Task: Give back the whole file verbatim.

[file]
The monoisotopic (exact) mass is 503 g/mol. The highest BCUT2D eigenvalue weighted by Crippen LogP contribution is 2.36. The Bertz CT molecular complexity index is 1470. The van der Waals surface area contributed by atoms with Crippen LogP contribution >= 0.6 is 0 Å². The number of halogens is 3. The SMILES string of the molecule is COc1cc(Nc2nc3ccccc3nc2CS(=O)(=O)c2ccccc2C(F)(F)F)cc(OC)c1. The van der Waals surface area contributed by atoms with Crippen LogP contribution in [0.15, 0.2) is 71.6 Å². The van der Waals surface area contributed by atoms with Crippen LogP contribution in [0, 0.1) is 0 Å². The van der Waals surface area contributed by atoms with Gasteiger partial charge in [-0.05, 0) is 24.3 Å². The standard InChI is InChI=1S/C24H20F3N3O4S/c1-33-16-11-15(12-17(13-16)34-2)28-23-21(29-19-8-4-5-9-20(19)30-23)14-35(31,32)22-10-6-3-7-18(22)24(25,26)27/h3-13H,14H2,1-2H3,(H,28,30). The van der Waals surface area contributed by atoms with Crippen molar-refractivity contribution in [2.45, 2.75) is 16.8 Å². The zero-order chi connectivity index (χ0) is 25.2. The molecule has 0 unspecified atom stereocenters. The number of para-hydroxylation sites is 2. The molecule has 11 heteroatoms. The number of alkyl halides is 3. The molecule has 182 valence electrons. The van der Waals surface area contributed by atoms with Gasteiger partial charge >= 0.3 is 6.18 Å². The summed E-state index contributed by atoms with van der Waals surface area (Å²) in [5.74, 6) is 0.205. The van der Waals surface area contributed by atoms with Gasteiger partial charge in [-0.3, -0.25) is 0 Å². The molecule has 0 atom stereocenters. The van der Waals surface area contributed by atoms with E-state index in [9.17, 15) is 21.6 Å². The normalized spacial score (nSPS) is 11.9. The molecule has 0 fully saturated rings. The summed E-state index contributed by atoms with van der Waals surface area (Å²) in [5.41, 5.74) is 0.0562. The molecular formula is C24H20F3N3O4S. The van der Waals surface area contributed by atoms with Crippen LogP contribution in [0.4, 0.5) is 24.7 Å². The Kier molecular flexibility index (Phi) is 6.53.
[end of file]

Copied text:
The monoisotopic (exact) mass is 503 g/mol. The highest BCUT2D eigenvalue weighted by Crippen LogP contribution is 2.36. The Bertz CT molecular complexity index is 1470. The van der Waals surface area contributed by atoms with Crippen LogP contribution >= 0.6 is 0 Å². The number of halogens is 3. The SMILES string of the molecule is COc1cc(Nc2nc3ccccc3nc2CS(=O)(=O)c2ccccc2C(F)(F)F)cc(OC)c1. The van der Waals surface area contributed by atoms with Crippen LogP contribution in [0.15, 0.2) is 71.6 Å². The van der Waals surface area contributed by atoms with Crippen LogP contribution in [0, 0.1) is 0 Å². The van der Waals surface area contributed by atoms with Gasteiger partial charge in [-0.05, 0) is 24.3 Å². The standard InChI is InChI=1S/C24H20F3N3O4S/c1-33-16-11-15(12-17(13-16)34-2)28-23-21(29-19-8-4-5-9-20(19)30-23)14-35(31,32)22-10-6-3-7-18(22)24(25,26)27/h3-13H,14H2,1-2H3,(H,28,30). The van der Waals surface area contributed by atoms with Crippen molar-refractivity contribution in [2.45, 2.75) is 16.8 Å². The zero-order chi connectivity index (χ0) is 25.2. The molecule has 0 unspecified atom stereocenters. The number of para-hydroxylation sites is 2. The molecule has 11 heteroatoms. The number of alkyl halides is 3. The molecule has 182 valence electrons. The van der Waals surface area contributed by atoms with Gasteiger partial charge >= 0.3 is 6.18 Å². The summed E-state index contributed by atoms with van der Waals surface area (Å²) in [5.74, 6) is 0.205. The van der Waals surface area contributed by atoms with Gasteiger partial charge in [-0.3, -0.25) is 0 Å². The molecule has 0 atom stereocenters. The van der Waals surface area contributed by atoms with E-state index in [9.17, 15) is 21.6 Å². The normalized spacial score (nSPS) is 11.9. The molecule has 0 fully saturated rings. The summed E-state index contributed by atoms with van der Waals surface area (Å²) in [5.41, 5.74) is 0.0562. The molecular formula is C24H20F3N3O4S. The van der Waals surface area contributed by atoms with Crippen LogP contribution in [0.4, 0.5) is 24.7 Å². The Kier molecular flexibility index (Phi) is 6.53.